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Deaths and violence overshadow third round run-offs - Daily News Egypt

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Deaths and violence overshadow third round run-offs

BADAWAY, Egypt: Tear gas filled the air and the sound of gun shots echoed throughout a number of normally subdued Delta villages as the third round run-offs for the people’s assembly took place, concluding a month of parliamentary elections. Riot police formed human barricades outside polling stations and angry would-be voters, many of them Muslim …


BADAWAY, Egypt: Tear gas filled the air and the sound of gun shots echoed throughout a number of normally subdued Delta villages as the third round run-offs for the people’s assembly took place, concluding a month of parliamentary elections.

Riot police formed human barricades outside polling stations and angry would-be voters, many of them Muslim Brotherhood supporters,waved their fists, shouting insults and slogans associated with the Muslim Brotherhood campaign.

“Islam is the solution, and the Quran is the constitution, chanted hundreds of protestors gathered outside a barricade in Badaway. “God is great, God is great.

Two Muslim Brotherhood supporters were killed in the Governorate of Damietta, further aggravating sentiments that the state security is exhausting all measures to prevent the banned Islamic group from making further gains. At least two people were killed in last weeks initial phase of round three’s voting. One person was also killed in round two in Alexandria.

The Muslim Brotherhood has already earned a record 76 seats in parliament, surpassing their 1987 total of 36 seats. When the final tally is announced later today, the Muslim Brotherhood is expected to earn a few more seats, though analysts are skeptical that their wins from the final round will exceed 10 seats.

Local residents, meanwhile, were eager to report incidents of violence and abuse, calling it a depravation of their liberty. “This is exactly like Palestine, said Khaled Abdelaziz, a taxi driver from the village of Teerah. “They have been shooting us since the morning, how can anyone live like this?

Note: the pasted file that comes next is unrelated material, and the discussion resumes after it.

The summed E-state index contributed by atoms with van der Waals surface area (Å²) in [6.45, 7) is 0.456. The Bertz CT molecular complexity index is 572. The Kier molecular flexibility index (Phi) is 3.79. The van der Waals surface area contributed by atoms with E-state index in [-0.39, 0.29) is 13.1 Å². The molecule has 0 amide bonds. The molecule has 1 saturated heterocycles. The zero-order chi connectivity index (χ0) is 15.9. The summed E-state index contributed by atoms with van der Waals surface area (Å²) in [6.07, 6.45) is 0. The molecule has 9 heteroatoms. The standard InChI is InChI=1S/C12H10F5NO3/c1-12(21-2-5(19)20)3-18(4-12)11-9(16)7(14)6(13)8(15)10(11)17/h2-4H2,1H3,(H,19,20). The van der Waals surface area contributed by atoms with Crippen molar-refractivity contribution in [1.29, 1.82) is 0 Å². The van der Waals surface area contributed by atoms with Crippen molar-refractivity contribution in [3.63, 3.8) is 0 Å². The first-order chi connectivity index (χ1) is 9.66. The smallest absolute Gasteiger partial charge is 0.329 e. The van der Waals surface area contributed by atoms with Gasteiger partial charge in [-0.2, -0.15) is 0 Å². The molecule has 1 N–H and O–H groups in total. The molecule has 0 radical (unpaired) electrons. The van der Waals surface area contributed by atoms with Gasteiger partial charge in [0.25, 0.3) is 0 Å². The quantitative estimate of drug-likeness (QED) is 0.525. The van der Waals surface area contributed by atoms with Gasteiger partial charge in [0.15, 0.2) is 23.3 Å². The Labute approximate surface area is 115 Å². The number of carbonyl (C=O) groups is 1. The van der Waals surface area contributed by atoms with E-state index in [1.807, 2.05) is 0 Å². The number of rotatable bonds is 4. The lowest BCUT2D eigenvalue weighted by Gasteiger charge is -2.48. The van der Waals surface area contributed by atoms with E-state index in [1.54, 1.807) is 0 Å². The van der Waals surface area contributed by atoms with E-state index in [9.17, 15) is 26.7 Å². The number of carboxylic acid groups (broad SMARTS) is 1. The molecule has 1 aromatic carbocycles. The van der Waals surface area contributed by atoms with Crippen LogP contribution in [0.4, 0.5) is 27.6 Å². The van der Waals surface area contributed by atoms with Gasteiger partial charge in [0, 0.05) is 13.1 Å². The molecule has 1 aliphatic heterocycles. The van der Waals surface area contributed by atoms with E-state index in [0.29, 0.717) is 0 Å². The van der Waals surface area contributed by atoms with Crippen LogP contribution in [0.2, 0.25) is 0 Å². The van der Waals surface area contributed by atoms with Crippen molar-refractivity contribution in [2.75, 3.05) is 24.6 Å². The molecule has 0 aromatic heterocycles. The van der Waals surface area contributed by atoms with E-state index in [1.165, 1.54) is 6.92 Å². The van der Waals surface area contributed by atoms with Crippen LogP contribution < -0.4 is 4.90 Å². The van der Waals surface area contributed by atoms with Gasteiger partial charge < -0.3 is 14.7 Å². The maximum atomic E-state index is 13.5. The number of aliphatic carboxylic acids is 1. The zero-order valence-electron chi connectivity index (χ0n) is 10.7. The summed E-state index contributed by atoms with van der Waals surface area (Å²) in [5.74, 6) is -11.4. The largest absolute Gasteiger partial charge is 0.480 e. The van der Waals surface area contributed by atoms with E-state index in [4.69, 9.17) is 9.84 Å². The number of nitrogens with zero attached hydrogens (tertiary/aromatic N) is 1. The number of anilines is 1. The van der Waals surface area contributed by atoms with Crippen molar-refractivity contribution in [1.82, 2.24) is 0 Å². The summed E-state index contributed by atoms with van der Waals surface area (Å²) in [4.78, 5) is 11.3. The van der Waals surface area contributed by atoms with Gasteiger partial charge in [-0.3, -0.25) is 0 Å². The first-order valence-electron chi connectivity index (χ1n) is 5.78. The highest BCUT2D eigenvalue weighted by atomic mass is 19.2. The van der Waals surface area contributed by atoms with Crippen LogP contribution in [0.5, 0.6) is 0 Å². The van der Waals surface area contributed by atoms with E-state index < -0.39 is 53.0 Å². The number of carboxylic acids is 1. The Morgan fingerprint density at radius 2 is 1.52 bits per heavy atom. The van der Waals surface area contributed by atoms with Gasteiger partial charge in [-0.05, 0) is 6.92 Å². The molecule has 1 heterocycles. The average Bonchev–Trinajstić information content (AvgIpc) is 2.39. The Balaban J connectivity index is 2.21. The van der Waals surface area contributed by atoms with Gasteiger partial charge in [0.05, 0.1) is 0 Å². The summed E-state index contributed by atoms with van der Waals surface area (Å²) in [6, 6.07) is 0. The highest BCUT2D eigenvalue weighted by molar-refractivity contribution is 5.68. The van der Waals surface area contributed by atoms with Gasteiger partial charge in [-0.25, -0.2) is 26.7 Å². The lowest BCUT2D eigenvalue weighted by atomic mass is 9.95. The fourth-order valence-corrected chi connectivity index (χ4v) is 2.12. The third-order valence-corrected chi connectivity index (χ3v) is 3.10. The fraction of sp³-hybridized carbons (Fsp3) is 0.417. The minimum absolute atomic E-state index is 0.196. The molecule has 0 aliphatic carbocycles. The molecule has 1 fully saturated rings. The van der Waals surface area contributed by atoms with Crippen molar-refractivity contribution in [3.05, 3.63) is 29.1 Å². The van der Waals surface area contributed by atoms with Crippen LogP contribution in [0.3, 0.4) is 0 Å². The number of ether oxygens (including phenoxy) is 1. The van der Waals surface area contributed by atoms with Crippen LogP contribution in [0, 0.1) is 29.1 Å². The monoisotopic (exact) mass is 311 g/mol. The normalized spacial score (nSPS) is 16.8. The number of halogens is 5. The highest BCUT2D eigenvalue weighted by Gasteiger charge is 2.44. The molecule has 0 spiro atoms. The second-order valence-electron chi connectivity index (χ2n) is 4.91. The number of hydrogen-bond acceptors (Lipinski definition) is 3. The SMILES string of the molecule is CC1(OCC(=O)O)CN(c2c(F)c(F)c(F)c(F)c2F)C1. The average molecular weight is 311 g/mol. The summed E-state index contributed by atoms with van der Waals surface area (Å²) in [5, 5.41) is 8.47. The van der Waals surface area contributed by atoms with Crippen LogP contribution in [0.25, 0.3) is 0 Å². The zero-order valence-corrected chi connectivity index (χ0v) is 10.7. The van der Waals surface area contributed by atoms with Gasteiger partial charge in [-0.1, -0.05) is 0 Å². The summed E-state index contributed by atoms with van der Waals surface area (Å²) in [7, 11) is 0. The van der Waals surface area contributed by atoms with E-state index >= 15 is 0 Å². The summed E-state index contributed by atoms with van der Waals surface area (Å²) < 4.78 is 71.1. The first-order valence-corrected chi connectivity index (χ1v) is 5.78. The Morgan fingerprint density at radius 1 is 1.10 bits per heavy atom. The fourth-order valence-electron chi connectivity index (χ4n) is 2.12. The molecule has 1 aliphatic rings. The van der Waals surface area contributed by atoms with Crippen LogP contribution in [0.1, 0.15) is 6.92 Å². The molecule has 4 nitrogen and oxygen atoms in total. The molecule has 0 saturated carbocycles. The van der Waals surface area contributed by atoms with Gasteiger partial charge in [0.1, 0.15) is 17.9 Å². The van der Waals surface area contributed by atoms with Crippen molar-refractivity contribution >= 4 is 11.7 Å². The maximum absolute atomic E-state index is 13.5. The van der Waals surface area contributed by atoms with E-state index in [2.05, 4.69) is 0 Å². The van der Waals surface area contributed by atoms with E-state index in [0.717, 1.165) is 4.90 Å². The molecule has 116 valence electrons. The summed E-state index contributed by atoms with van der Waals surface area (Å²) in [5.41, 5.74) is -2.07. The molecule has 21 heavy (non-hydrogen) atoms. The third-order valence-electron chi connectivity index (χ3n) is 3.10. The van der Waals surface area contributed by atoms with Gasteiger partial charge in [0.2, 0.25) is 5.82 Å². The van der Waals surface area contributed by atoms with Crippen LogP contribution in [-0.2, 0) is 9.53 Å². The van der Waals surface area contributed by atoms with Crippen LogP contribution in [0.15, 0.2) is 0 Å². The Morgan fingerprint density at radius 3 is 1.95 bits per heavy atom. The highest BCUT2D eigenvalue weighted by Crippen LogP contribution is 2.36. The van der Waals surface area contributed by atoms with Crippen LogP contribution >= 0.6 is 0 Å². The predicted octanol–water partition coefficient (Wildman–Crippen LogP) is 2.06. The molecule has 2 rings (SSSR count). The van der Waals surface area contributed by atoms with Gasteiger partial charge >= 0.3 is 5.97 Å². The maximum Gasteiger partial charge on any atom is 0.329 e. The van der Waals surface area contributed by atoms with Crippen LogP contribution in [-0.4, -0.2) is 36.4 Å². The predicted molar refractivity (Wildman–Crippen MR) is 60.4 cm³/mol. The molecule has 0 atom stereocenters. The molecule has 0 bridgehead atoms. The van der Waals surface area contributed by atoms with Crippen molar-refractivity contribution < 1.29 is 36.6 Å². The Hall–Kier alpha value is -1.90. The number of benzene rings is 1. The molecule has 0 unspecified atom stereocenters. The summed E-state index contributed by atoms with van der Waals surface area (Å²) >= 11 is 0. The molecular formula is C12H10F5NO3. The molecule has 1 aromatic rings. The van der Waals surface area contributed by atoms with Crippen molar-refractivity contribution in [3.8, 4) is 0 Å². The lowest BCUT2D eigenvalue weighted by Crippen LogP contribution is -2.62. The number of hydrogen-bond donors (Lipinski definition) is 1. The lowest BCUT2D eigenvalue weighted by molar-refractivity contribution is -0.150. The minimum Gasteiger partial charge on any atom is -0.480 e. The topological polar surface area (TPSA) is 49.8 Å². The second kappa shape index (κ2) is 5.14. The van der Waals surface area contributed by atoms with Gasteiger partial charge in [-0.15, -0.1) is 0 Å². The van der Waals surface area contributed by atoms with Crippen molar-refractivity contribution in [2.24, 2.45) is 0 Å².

Empty tear-gas canisters and rubber bullets littered the streets of Teerah and Badaway. Han El Zaghloul, an 18-yearold resident of Teerah, exposed her shoulder to show a perfectly round, bloody rubber-bullet wound.

“They shot me in front of my house, she said. “I was standing on the street and when I ran away they chased me and shot me.

“For several days we haven’t seen our home, we haven’t slept, cried Mansour Talaat Mansour,a Muslim Brotherhood supporter from Badaway. “The security forces have taken over the town – it’s really terrible.

Journalists were prohibited from getting near to many polling stations with reported violence. Several photographers were greeted with hostility, and officials in a number of areas were confiscating cameras.

Ministry of Interior spokesman, Ibrahim Hammad, released a statement yesterday evening assuring the public that the closing round of elections was business as usual.

“The election process is going normally, the statement read, citing problems in only 10 districts provoked by Muslim Brotherhood “thugs.

The statement continued by saying that police were protecting judges “and helping voters to reach the ballot boxes.

At all but one voting station observed by The Daily Star Egypt, agitated voters were locked out. In many cases, monitors stood outside on balconies, observing the clashes between townspeople and police.

Throughout the electoral proceedings, reports of ballot fraud and irregularities overshadowed the results, which have been much anticipated, following the results of this year’s first ever multi-candidate presidential election, during which President Hosni Mubarak easily claimed an 88 percent victory.

Heightened opposition in the nation’s political system over the past year caused many to question whether the National Democratic Party’s dominance would carry out in the parliamentary elections.

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